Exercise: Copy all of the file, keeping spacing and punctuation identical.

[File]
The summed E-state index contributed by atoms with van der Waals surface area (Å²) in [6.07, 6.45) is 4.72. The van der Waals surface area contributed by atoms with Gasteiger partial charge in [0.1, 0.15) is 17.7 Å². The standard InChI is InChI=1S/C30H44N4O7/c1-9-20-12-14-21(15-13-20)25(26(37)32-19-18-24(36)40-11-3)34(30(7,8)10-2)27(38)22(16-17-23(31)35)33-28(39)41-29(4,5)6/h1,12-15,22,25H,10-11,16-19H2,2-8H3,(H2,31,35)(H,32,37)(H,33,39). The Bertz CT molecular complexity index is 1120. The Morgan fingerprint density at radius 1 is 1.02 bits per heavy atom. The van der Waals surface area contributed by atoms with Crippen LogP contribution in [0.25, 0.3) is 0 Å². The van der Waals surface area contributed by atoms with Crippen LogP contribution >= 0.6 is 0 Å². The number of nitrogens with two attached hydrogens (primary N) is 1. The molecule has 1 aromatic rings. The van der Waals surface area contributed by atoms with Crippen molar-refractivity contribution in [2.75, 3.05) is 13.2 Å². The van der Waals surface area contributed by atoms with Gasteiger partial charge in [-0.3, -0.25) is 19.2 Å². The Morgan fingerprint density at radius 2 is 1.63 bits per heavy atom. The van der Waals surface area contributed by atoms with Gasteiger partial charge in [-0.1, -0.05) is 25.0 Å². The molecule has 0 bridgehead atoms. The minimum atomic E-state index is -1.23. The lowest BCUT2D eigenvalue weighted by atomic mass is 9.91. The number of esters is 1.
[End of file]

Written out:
The summed E-state index contributed by atoms with van der Waals surface area (Å²) in [6.07, 6.45) is 4.72. The van der Waals surface area contributed by atoms with Gasteiger partial charge in [0.1, 0.15) is 17.7 Å². The standard InChI is InChI=1S/C30H44N4O7/c1-9-20-12-14-21(15-13-20)25(26(37)32-19-18-24(36)40-11-3)34(30(7,8)10-2)27(38)22(16-17-23(31)35)33-28(39)41-29(4,5)6/h1,12-15,22,25H,10-11,16-19H2,2-8H3,(H2,31,35)(H,32,37)(H,33,39). The Bertz CT molecular complexity index is 1120. The Morgan fingerprint density at radius 1 is 1.02 bits per heavy atom. The van der Waals surface area contributed by atoms with Crippen LogP contribution in [0.25, 0.3) is 0 Å². The van der Waals surface area contributed by atoms with Crippen LogP contribution >= 0.6 is 0 Å². The number of nitrogens with two attached hydrogens (primary N) is 1. The molecule has 1 aromatic rings. The van der Waals surface area contributed by atoms with Crippen molar-refractivity contribution in [2.75, 3.05) is 13.2 Å². The van der Waals surface area contributed by atoms with Gasteiger partial charge in [-0.3, -0.25) is 19.2 Å². The Morgan fingerprint density at radius 2 is 1.63 bits per heavy atom. The van der Waals surface area contributed by atoms with Gasteiger partial charge in [-0.1, -0.05) is 25.0 Å². The molecule has 0 bridgehead atoms. The minimum atomic E-state index is -1.23. The lowest BCUT2D eigenvalue weighted by atomic mass is 9.91. The number of esters is 1.